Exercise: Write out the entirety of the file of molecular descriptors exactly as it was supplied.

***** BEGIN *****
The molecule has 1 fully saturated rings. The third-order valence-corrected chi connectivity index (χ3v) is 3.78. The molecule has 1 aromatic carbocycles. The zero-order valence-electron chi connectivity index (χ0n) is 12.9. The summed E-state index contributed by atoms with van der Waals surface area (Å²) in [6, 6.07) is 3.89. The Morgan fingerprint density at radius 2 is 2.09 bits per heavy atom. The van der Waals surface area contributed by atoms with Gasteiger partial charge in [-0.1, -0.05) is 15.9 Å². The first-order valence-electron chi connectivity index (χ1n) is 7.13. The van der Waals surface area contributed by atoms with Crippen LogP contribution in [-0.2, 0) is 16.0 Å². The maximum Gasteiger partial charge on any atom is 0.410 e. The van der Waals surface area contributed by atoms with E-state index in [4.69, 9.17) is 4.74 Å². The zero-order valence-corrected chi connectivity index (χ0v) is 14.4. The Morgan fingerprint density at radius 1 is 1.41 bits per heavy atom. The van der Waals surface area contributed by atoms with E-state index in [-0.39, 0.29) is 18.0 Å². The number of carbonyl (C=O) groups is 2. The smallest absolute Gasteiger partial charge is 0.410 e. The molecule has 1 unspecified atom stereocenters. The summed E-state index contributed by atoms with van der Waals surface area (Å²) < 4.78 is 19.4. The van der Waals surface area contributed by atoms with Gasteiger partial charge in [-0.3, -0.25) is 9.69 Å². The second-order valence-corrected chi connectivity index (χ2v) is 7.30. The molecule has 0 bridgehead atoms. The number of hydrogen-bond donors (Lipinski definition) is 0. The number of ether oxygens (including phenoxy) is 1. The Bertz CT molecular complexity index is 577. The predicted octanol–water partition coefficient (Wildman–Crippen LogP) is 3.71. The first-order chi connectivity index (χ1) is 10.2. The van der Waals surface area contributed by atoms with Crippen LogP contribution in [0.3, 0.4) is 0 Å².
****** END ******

The molecule has 1 fully saturated rings. The third-order valence-corrected chi connectivity index (χ3v) is 3.78. The molecule has 1 aromatic carbocycles. The zero-order valence-electron chi connectivity index (χ0n) is 12.9. The summed E-state index contributed by atoms with van der Waals surface area (Å²) in [6, 6.07) is 3.89. The Morgan fingerprint density at radius 2 is 2.09 bits per heavy atom. The van der Waals surface area contributed by atoms with Gasteiger partial charge in [-0.1, -0.05) is 15.9 Å². The first-order valence-electron chi connectivity index (χ1n) is 7.13. The van der Waals surface area contributed by atoms with Crippen LogP contribution in [-0.2, 0) is 16.0 Å². The maximum Gasteiger partial charge on any atom is 0.410 e. The van der Waals surface area contributed by atoms with E-state index in [4.69, 9.17) is 4.74 Å². The zero-order valence-corrected chi connectivity index (χ0v) is 14.4. The Morgan fingerprint density at radius 1 is 1.41 bits per heavy atom. The van der Waals surface area contributed by atoms with E-state index in [-0.39, 0.29) is 18.0 Å². The number of carbonyl (C=O) groups is 2. The smallest absolute Gasteiger partial charge is 0.410 e. The molecule has 1 unspecified atom stereocenters. The summed E-state index contributed by atoms with van der Waals surface area (Å²) < 4.78 is 19.4. The van der Waals surface area contributed by atoms with Gasteiger partial charge in [-0.3, -0.25) is 9.69 Å². The second-order valence-corrected chi connectivity index (χ2v) is 7.30. The molecule has 0 bridgehead atoms. The number of hydrogen-bond donors (Lipinski definition) is 0. The number of ether oxygens (including phenoxy) is 1. The Bertz CT molecular complexity index is 577. The predicted octanol–water partition coefficient (Wildman–Crippen LogP) is 3.71. The first-order chi connectivity index (χ1) is 10.2. The van der Waals surface area contributed by atoms with Crippen LogP contribution in [0.3, 0.4) is 0 Å².